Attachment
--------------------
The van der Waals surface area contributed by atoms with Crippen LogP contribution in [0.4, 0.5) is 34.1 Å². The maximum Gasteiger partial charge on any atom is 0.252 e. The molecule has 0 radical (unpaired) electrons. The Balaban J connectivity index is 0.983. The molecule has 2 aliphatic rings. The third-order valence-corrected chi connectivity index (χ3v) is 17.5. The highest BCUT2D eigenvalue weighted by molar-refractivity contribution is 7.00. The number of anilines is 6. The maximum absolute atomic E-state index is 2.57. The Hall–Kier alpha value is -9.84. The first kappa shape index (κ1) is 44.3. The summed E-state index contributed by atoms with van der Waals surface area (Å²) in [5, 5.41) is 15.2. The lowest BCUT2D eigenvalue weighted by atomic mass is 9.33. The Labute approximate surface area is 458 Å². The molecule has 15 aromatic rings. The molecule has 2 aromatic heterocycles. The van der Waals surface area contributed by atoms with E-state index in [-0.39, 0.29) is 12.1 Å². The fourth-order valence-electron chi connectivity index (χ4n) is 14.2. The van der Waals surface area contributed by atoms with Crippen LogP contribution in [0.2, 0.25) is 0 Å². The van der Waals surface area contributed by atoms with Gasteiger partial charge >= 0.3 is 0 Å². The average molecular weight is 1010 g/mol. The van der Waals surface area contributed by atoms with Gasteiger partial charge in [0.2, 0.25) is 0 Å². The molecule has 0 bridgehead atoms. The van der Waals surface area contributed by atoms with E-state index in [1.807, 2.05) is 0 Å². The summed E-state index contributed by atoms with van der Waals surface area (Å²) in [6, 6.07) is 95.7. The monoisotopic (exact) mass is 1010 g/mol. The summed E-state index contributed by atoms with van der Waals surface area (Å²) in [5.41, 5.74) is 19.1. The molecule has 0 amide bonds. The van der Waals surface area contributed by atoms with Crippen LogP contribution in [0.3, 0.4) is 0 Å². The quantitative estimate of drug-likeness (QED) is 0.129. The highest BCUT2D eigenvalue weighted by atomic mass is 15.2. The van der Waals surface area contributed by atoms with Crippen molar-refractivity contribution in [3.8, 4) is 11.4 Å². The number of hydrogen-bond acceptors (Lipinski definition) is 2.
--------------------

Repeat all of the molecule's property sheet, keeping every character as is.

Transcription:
The van der Waals surface area contributed by atoms with Crippen LogP contribution in [0.4, 0.5) is 34.1 Å². The maximum Gasteiger partial charge on any atom is 0.252 e. The molecule has 0 radical (unpaired) electrons. The Balaban J connectivity index is 0.983. The molecule has 2 aliphatic rings. The third-order valence-corrected chi connectivity index (χ3v) is 17.5. The highest BCUT2D eigenvalue weighted by molar-refractivity contribution is 7.00. The number of anilines is 6. The maximum absolute atomic E-state index is 2.57. The Hall–Kier alpha value is -9.84. The first kappa shape index (κ1) is 44.3. The summed E-state index contributed by atoms with van der Waals surface area (Å²) in [5, 5.41) is 15.2. The lowest BCUT2D eigenvalue weighted by atomic mass is 9.33. The Labute approximate surface area is 458 Å². The molecule has 15 aromatic rings. The molecule has 2 aromatic heterocycles. The van der Waals surface area contributed by atoms with E-state index in [-0.39, 0.29) is 12.1 Å². The fourth-order valence-electron chi connectivity index (χ4n) is 14.2. The van der Waals surface area contributed by atoms with Crippen LogP contribution in [0.2, 0.25) is 0 Å². The van der Waals surface area contributed by atoms with Gasteiger partial charge >= 0.3 is 0 Å². The average molecular weight is 1010 g/mol. The van der Waals surface area contributed by atoms with Gasteiger partial charge in [0.2, 0.25) is 0 Å². The molecule has 0 bridgehead atoms. The van der Waals surface area contributed by atoms with E-state index in [1.807, 2.05) is 0 Å². The summed E-state index contributed by atoms with van der Waals surface area (Å²) in [6, 6.07) is 95.7. The monoisotopic (exact) mass is 1010 g/mol. The summed E-state index contributed by atoms with van der Waals surface area (Å²) in [5.41, 5.74) is 19.1. The molecule has 0 amide bonds. The van der Waals surface area contributed by atoms with Crippen LogP contribution in [0.3, 0.4) is 0 Å². The quantitative estimate of drug-likeness (QED) is 0.129. The highest BCUT2D eigenvalue weighted by atomic mass is 15.2. The van der Waals surface area contributed by atoms with Crippen molar-refractivity contribution in [3.8, 4) is 11.4 Å². The number of hydrogen-bond acceptors (Lipinski definition) is 2.